Photo by Cristal Veronica
Wedding hashtags, amiright? How do you know if you really need one? NO I’M JUST KIDDING. Here we are, on the Internet, talking about planning weddings, so obviously you’re going to have a hashtag. Which means you’ve probably sat down and had at least one (okay, five) conversation about what exactly your hashtag it should be. When we were planning, a hashtag was a foregone conclusion—of course it was happening. Our questions were all about how to come up with the best hashtag for our wedding… and we had many feelings on the topic.
First, it’s important to break down what a wedding hashtag even does. Sure, it’s a really fun way to bring in social media to your wedding, but what is the purpose? Hashtags in general are kind of like a very personal search tool, and people use them online for everything. Say you hashtag every photo of your cat with #princessleonathecat—well, now everyone who wants to can find photos of your cat by tapping or typing in your hashtag. So your wedding hashtag works the same way for your guests: it’s an easy way to make your guests part of the celebration (and it’s super fun and convenient for anyone who wants to look at the social media posts after the wedding, too). Since we had a small wedding with primarily just immediate family, this was the best way for the rest of our family and friends to follow along from afar.
So once you know why you want a hashtag, you need to figure out what it should be. Here’s what we did:
5 steps to creating the best wedding hashtags
step one: use your names
You want your wedding hashtag to be personal to, you know, your wedding—and what better way to do that than to use your actual names to create one? I know, I know. I’m brill. But seriously. Use your first, last, middle, or nicknames in this conversation, and see if there’s a way to string it all together. If you’re both keeping your last names, you’ll want them both in there. If one of you is changing your last name (or you both are), cool: that cuts out an extra name to include. Whatever the name arrangement after the wedding, you want the hashtag to remind your guests of who they’re at the wedding for. You!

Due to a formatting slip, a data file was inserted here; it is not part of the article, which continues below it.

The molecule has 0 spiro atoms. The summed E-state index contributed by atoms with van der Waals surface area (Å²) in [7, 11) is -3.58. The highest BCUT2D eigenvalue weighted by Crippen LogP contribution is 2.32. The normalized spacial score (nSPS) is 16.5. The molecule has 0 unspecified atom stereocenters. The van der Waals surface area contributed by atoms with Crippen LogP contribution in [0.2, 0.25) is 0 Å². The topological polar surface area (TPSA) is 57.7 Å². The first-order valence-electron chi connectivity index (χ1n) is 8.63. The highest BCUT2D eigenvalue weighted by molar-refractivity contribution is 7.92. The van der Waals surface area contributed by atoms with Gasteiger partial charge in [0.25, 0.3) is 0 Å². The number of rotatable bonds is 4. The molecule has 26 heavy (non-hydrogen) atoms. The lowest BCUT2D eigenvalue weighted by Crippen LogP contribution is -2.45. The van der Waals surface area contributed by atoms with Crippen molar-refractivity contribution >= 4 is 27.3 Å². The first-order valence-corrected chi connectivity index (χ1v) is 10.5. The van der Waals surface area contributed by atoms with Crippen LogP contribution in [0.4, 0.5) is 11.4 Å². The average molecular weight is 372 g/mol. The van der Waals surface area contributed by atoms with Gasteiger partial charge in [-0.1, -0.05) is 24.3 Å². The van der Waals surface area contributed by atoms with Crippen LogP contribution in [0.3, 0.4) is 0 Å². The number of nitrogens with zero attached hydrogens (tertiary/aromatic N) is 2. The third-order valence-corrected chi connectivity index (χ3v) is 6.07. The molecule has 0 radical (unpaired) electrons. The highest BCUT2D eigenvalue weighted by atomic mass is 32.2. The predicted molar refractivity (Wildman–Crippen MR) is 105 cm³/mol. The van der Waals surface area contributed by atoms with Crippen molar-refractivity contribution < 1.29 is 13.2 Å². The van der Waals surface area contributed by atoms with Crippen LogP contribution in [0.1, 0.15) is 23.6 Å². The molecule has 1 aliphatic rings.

step two: add some puns
My wife is the funniest and most clever (hi: you should follow her on Twitter), and puns are a thing in our home, mostly to the soundtrack of my groaning. We are also big musical theatre fans and MAYBE WE MAKE UP OUR OWN SONGS ALL THE TIME TOO. So when it came time to pick our wedding hashtag, it absolutely made sense to put a play on words on a song that we both thought was funny. Much of the wedding planning process can be stressful/serious/must be perfect, so IMO, this is your ULTIMATE time to shine. Get silly with it and just have fun. I see so many good puns during my deep black hole hashtagging dives in Instagram. Just start seeing what you can turn your name(s) into and run with it.
step three: make it your own